Darla and Angel's lives and points of view in "Darla" take place earlier in the story and then crossover with the newer vampires, Drusilla and Spike, whose points of view take up the forefront of the flashbacks in "Fool for Love." The transition into the newer vampires' romance helps showcase a pattern revealed in "Darla" when the Master felt challenged by the up-and-coming Angelus, much the same way Angelus later feels challenged by the up-and-coming Spike later.
Therefore, when the episodes are paired this way, it creates a more subtle and chronological story to follow as we experience the exuberance of youth conflict with the caution and forethought that comes from old age. This lends the episode pairing with a strong beginning, middle, and end that does not present itself quite as easily when viewed in the original airing order.
When viewed in the original airing order, the story formed by the two episodes is basically that of Spike butting heads with his mentor Angelus and carrying on a bitter rivalry with him. Then we the audience later discover that some of this rivalry had more to do with Angelus receiving his mortal soul again, and he was in a desperate attempt to reconcile his vampiric bloodlust with his newly reinstated conscience, all in an attempt to still carry on with Darla
While both approaches to this story material work on a dramatic level, the interplay of youth and maturity as it relates to vampiric immortality was a slightly more interesting way to the view the story than generational miscommunication resulting in misunderstandings.
Now, let us compare the two episodes on a dramatic level and how they contrast with one another differently depending on the viewing order. While Darla and Angel are compelling in "Darla," I will make no qualms about it that Spike's flashbacks in "Fool for Love" are the most inspired flashbacks in either Buffy or Angel.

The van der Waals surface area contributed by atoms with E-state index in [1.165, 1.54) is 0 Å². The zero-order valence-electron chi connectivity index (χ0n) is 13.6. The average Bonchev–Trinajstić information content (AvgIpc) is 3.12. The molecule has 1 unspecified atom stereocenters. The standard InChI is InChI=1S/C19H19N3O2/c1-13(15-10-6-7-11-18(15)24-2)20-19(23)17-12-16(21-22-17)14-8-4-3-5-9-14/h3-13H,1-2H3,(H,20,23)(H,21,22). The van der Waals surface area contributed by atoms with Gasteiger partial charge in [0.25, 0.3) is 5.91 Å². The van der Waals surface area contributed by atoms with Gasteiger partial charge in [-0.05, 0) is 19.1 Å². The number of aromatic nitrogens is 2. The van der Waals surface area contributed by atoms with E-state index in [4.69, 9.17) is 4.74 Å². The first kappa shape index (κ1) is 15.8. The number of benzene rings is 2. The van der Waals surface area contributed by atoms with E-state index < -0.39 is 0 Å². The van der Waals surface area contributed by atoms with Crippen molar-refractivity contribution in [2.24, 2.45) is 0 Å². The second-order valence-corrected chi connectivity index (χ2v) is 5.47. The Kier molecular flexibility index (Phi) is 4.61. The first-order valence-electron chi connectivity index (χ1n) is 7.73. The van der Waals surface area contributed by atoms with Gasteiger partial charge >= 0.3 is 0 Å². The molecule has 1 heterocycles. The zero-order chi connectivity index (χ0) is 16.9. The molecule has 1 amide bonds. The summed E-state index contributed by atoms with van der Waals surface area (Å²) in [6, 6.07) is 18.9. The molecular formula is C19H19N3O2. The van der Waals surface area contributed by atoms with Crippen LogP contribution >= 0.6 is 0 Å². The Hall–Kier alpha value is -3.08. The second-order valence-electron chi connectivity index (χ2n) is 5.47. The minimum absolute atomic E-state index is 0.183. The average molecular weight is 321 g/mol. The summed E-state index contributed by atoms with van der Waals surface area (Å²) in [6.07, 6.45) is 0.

"Darla" builds up an emotional peak as we see Darla and Angel's former passion and verve for the kill being replaced in modern times with a conscience that makes them feel an odd mixture of revulsion and nostalgia for their soulless state as monsters. The episode delves into the despondency Darla experiences and ends with Darla clearly wanting to forfeit her mortality in favor of returning to her formerly nonconflicted state of being.
In contrast, "Fool for Love" begins with Buffy in a very similar state of despondency, but desiring a way to rediscover her mortality. Buffy has waltzed through much of the show with nearly godlike power, but she almost dies at the hands of a nobody whom she would usually have no problems dispatching. Buffy begins to questions herself and her powers and starts to ask herself tough questions about how the former slayers died.
Did they too just slip into a moment of mediocrity and find themselves on the wrong end of a wooden stake like she did? Buffy does not want this odd despondency to be the end of her, so she searches for to avoid slipping into a complacent death. Spike is the only one in existence who she question who was present at the deaths of former slayers, so she bribes him to help her discover how to get out of her current rut.